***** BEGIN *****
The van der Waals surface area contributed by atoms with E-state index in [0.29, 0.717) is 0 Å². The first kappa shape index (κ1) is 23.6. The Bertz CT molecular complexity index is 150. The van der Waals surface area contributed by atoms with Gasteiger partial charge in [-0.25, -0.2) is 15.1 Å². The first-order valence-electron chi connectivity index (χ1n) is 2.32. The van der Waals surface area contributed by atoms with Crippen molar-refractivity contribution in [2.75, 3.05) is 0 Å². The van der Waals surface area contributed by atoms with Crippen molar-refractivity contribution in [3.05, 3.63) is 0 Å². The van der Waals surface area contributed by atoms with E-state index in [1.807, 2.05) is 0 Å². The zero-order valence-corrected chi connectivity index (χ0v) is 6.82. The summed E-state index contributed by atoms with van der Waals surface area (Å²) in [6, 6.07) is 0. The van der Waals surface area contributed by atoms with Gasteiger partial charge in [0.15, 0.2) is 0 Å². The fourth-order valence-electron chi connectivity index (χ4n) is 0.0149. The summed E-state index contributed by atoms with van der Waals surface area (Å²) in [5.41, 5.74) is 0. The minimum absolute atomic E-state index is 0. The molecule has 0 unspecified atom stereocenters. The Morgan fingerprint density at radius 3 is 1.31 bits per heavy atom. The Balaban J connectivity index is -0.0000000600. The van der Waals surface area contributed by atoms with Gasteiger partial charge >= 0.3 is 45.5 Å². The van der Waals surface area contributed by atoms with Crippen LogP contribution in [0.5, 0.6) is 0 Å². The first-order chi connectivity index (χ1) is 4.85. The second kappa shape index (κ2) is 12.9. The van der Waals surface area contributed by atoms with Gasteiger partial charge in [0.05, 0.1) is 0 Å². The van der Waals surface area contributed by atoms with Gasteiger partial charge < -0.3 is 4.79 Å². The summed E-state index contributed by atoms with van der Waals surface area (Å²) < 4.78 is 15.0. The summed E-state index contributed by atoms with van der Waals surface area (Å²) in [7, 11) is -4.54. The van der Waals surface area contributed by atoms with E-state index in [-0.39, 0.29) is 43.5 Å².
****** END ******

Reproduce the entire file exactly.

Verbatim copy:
The van der Waals surface area contributed by atoms with E-state index in [0.29, 0.717) is 0 Å². The first kappa shape index (κ1) is 23.6. The Bertz CT molecular complexity index is 150. The van der Waals surface area contributed by atoms with Gasteiger partial charge in [-0.25, -0.2) is 15.1 Å². The first-order valence-electron chi connectivity index (χ1n) is 2.32. The van der Waals surface area contributed by atoms with Crippen molar-refractivity contribution in [2.75, 3.05) is 0 Å². The van der Waals surface area contributed by atoms with Crippen molar-refractivity contribution in [3.05, 3.63) is 0 Å². The van der Waals surface area contributed by atoms with E-state index in [1.807, 2.05) is 0 Å². The zero-order valence-corrected chi connectivity index (χ0v) is 6.82. The summed E-state index contributed by atoms with van der Waals surface area (Å²) in [6, 6.07) is 0. The van der Waals surface area contributed by atoms with Gasteiger partial charge in [0.15, 0.2) is 0 Å². The fourth-order valence-electron chi connectivity index (χ4n) is 0.0149. The summed E-state index contributed by atoms with van der Waals surface area (Å²) in [5.41, 5.74) is 0. The minimum absolute atomic E-state index is 0. The molecule has 0 unspecified atom stereocenters. The Morgan fingerprint density at radius 3 is 1.31 bits per heavy atom. The Balaban J connectivity index is -0.0000000600. The van der Waals surface area contributed by atoms with Gasteiger partial charge >= 0.3 is 45.5 Å². The van der Waals surface area contributed by atoms with Crippen LogP contribution in [0.5, 0.6) is 0 Å². The first-order chi connectivity index (χ1) is 4.85. The second kappa shape index (κ2) is 12.9. The van der Waals surface area contributed by atoms with Gasteiger partial charge in [0.05, 0.1) is 0 Å². The van der Waals surface area contributed by atoms with Gasteiger partial charge < -0.3 is 4.79 Å². The summed E-state index contributed by atoms with van der Waals surface area (Å²) < 4.78 is 15.0. The summed E-state index contributed by atoms with van der Waals surface area (Å²) in [7, 11) is -4.54. The van der Waals surface area contributed by atoms with E-state index in [-0.39, 0.29) is 43.5 Å².